Democratic NYC Councilman Lew Fidler, who lost a special election earlier this year for former Brooklyn Sen. Carl Kruger’s seat to Republican Sen. David Storobin, who just lost to Democratic Senator-elect Simcha Felder, is calling on Felder to either explain the terms of his “transactional” deal with the Republicans that resulted in his agreement to caucus with them, or admit he has undergone an ideological change and switch parties.

(I just realized the first part of that sentence reads like a Brooklyn politics version of Tinkers to Evers to Chance…I know it’s confusing; bear with me).

Fidler says he agrees with Brooklyn Democratic Chairman Frank Seddio’s verbal excoriation of Felder, delivered via statement late yesterday afternoon. Seddio called Felder’s decision to caucus with the Republicans a “disgrace” and “complete betrayal of his constituents,” insisting he has a “moral obligation to support the leadership of the party in the Legislature.”

Fidler didn’t go so far as to endorse Seddio’s effort to oust Felder from the Brooklyn Democratic Party.

But he did say Felder should “do the right thing” and voluntarily leave the party and register as a Republican if he indeed feels his ideals are more in line with the GOP’s.

Fidler also couldn’t help but take a dig at Felder for agreeing to support Christine Quinn for council speaker back 2006, but conveniently feeling nature’s call just at the moment when he would have had to cast a vote for her – a vote for the city’s first openly gay speaker that no doubt would have riled his fellow Orthodox Jews to no end.

“Throughout the campaign, Simcha had assured the voters – and me personally – that he would sit with whichever party delivered the most for his district. Transactional for sure, but apparently honest. I took him at his word as did most voters,” Fidler said.

“Simcha’s explanation yesterday was a subtle yet wholly significant explanation from what he had promised. It waxed poetic about philosophies and abounded with some nonsense about the Republicans in the Senate being compassionate towards the poor and for the middle class.”

“That begs the question: When did Simcha Felder come to understand the philosophies of the political parties? What changed about the philosophies of the parties since the election that Simcha was not aware of before the election? If he knew, the philosophies of the parties before the election, why did he not state publicly that he would sit with the Republicans?”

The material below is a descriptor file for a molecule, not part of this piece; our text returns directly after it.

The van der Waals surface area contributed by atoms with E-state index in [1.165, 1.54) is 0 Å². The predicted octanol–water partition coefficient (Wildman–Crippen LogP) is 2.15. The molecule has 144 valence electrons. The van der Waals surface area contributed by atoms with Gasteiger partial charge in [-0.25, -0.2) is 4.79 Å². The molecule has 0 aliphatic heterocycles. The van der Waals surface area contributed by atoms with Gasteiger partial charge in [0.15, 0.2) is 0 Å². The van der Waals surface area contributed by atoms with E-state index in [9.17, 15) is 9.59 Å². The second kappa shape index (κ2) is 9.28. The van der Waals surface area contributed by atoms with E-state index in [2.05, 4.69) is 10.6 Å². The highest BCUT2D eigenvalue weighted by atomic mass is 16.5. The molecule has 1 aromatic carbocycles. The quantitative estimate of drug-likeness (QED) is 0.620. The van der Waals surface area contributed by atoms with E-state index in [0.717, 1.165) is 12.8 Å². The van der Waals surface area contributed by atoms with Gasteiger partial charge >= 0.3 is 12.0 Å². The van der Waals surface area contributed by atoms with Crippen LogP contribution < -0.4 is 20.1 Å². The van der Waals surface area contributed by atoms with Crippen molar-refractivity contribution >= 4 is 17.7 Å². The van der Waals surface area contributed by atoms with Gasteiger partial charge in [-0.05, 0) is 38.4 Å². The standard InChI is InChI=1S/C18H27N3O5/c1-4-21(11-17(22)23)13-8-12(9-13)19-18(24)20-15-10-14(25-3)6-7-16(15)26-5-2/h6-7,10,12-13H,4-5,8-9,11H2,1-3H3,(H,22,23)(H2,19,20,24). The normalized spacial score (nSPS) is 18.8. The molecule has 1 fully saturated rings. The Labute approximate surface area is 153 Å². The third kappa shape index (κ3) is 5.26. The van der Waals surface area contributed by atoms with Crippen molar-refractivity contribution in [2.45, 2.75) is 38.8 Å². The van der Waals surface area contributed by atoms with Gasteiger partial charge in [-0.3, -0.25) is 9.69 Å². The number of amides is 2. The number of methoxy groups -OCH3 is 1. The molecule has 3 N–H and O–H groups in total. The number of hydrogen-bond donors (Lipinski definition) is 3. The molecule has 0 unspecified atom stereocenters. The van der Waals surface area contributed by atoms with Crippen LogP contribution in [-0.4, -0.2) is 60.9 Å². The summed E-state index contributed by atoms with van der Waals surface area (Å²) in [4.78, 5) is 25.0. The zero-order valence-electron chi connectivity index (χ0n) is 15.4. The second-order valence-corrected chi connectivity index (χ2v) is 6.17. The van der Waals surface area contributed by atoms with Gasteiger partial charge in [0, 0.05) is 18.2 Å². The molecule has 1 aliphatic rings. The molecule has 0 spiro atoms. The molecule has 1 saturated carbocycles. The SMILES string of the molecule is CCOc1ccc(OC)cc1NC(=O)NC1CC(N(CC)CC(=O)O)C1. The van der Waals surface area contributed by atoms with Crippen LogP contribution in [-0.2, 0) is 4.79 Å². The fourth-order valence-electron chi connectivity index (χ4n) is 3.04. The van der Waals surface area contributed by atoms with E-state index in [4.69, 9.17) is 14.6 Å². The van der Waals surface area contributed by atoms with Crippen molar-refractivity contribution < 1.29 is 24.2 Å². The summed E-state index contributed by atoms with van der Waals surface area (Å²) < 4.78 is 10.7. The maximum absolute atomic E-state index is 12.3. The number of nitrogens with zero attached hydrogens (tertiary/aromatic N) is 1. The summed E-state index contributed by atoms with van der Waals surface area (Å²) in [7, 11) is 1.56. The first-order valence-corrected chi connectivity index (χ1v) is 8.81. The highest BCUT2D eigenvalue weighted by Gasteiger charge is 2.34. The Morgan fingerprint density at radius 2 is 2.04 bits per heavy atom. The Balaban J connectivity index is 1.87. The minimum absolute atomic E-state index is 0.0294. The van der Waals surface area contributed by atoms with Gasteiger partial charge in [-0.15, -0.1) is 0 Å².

“That is the true issue here…was Simcha Felder being honest with the voters of the district? Since it would be hard to imagine that Simcha learned anything about party philosophy after the election, Simcha did a disservice to the voters of his Senate district. Surely, countless thousands chose him over his Republican opponent because he was the Democratic Party candidate.”

“Therefore, Simcha – and not his spokesman – owes an answer to those questions – and specific answers, not pabulum – to those questions.”

“Additionally, if Simcha chooses to revert to his transactional answer, then he needs to tell people what pieces of silver were offered and by whom. Whatever was promised is being paid for out of the public till and the public has a right to know that as well.”

UPDATE: Felder spokesman Kalman Yeger (who ran Fidler’s failed Senate campaign before going to work for Felder) sent the following statement, but also noted his “profound respect for Lew, my mentor and friend”…

“As Senator-elect Felder said repeatedly from the moment he began his campaign, he would caucus with the group of Senators that would most benefit his district. When he takes office in January as a member of the Majority Conference, the people of Brooklyn will benefit from his decision.”

“Simcha looks forward to working with all of Brooklyn’s elected officials – Democrats and Republicans – to provide the most and best to their shared constituents, and firmly believes his decision will enable him to do so.”